Cotton prices are likely to fall as production expands

Cotton prices are likely to fall as production expands

Worldwide cotton production is expected to rise by 9% to 127m bales in the 2011-2012 season - and prices are likely to fall from the current record levels - according to the latest forecasts from an inter-governmental group.

The International Cotton Advisory Committee (ICAC) warns, however, that prices are likely to stay substantially higher than the average of 60 cents per pound that prevailed during the past decade.

Higher prices, and competition from chemical fibres, it says, are expected to limit growth in mill use to 25.4m tons during 2011/12, a rise of 3%. The largest increases in mill use are seen in India, China, Pakistan and Turkey.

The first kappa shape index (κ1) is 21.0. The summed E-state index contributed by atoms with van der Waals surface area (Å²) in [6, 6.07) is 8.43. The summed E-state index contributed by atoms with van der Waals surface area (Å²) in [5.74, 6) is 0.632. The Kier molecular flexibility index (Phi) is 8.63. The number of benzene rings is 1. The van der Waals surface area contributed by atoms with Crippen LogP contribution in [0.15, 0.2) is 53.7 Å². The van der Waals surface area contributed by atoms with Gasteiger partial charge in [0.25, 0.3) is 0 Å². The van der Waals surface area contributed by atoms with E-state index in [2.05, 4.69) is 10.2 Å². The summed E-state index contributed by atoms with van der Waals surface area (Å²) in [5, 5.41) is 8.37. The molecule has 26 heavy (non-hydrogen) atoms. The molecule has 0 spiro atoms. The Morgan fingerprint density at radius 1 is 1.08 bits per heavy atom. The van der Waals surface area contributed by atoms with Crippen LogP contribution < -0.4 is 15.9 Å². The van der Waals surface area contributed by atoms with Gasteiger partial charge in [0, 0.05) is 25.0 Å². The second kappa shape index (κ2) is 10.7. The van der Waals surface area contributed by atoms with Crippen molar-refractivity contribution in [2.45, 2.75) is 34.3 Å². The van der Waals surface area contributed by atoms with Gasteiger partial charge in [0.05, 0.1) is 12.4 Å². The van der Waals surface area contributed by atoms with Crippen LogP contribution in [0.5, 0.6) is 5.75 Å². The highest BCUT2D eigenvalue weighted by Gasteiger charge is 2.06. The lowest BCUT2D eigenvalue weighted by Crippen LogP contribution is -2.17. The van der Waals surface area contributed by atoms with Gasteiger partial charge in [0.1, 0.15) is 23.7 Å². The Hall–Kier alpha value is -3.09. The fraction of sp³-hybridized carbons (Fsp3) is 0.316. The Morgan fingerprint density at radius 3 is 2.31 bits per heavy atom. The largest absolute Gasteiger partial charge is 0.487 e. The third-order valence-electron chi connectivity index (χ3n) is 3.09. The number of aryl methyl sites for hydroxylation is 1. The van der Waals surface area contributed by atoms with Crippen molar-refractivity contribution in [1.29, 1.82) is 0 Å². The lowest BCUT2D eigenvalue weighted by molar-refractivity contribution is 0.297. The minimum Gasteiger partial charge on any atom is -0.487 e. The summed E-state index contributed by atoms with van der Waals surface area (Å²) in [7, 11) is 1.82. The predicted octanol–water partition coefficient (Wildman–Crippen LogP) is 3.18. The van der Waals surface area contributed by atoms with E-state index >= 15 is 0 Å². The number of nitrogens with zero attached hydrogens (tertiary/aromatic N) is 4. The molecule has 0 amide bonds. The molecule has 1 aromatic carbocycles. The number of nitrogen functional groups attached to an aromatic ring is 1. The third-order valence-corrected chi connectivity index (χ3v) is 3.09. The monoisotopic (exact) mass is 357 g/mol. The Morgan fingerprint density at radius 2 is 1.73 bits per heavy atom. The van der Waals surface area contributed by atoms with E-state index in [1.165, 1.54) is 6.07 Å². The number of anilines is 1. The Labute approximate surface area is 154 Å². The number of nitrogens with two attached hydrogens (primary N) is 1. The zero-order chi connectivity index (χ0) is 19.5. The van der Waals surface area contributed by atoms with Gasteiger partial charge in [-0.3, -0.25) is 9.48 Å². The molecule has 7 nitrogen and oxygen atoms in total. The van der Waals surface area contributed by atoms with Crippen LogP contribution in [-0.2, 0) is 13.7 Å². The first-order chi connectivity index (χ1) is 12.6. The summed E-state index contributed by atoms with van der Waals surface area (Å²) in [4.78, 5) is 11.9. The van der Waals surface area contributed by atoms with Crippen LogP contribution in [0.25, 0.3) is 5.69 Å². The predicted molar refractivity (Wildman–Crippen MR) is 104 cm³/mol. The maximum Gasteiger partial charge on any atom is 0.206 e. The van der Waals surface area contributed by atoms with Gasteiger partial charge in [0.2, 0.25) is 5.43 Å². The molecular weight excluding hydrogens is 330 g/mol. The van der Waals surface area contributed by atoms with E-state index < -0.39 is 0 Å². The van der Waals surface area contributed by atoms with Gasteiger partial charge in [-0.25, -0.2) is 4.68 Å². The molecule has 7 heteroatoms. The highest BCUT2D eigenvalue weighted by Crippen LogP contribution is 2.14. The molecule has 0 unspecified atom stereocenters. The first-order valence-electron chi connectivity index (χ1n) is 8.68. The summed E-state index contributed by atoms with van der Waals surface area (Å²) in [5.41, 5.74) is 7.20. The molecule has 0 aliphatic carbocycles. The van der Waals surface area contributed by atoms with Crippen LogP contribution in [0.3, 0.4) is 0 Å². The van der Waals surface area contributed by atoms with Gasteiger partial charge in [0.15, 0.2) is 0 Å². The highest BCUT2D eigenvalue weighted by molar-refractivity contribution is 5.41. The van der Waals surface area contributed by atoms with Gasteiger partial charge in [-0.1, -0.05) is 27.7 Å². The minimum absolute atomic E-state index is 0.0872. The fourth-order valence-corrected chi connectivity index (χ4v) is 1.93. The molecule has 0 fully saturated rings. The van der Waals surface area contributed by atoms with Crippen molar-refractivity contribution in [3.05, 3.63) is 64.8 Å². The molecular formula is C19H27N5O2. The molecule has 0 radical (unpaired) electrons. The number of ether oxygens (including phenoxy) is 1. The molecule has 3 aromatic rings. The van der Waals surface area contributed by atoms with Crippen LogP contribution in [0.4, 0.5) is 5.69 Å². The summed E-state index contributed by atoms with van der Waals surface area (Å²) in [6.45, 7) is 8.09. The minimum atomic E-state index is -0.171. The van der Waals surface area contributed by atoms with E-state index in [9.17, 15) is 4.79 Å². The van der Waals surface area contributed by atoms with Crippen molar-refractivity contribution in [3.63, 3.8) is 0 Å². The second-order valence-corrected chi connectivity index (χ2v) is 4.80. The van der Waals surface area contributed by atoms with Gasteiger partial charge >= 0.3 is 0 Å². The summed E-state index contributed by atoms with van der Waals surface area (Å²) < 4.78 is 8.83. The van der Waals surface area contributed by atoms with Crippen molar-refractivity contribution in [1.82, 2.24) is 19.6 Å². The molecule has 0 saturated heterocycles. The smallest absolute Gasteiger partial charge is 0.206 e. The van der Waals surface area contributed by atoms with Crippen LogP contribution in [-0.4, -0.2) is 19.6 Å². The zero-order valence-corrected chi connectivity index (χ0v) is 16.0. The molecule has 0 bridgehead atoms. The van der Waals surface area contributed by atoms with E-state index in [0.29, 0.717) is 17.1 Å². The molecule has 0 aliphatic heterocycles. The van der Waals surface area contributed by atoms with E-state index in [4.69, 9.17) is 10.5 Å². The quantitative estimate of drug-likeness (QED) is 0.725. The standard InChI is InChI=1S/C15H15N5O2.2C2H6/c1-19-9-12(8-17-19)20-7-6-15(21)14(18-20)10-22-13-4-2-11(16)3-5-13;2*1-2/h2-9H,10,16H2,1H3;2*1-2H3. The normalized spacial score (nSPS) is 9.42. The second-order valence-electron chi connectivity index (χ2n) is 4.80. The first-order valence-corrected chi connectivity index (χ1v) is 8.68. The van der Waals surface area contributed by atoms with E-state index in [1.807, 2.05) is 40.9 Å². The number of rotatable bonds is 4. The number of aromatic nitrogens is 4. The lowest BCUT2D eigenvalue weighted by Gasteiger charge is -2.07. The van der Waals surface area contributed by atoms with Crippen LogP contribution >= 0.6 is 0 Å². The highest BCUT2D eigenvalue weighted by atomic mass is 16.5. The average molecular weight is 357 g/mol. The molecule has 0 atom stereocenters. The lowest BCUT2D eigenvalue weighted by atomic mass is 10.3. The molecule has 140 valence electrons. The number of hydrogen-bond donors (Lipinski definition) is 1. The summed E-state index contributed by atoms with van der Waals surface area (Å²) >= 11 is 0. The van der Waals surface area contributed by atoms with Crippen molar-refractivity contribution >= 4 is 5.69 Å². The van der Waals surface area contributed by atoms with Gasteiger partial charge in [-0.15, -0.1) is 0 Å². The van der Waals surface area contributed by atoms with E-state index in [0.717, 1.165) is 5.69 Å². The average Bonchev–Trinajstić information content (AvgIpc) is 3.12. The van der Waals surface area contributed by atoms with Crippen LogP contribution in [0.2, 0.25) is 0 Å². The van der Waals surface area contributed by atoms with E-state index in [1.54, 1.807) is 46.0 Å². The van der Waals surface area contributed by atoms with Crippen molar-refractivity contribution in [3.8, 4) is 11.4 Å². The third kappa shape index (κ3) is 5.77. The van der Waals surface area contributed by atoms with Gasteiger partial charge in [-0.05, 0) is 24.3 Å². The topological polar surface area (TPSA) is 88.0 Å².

World cotton prices reached new records during February 2011, driven by limited supplies, robust demand and depreciation of the US dollar.

The Cotlook A Index reached a record of 233.5 cents per pound on 18 February and averaged 147 cents per pound during the first seven months of 2010/11. This compares to an average of 77.5 cents per pound during 2009/10.

The New York futures contract for March 2011 delivery rose from 77 cents per pound on 2 August 2010 to a record of 205 cents per pound on 28 February.

Production is set to rise as farmers respond to higher demand and prices, with cotton planting around the world projected to rise by 7% in 2011/12 to 36m - the largest in 17 years.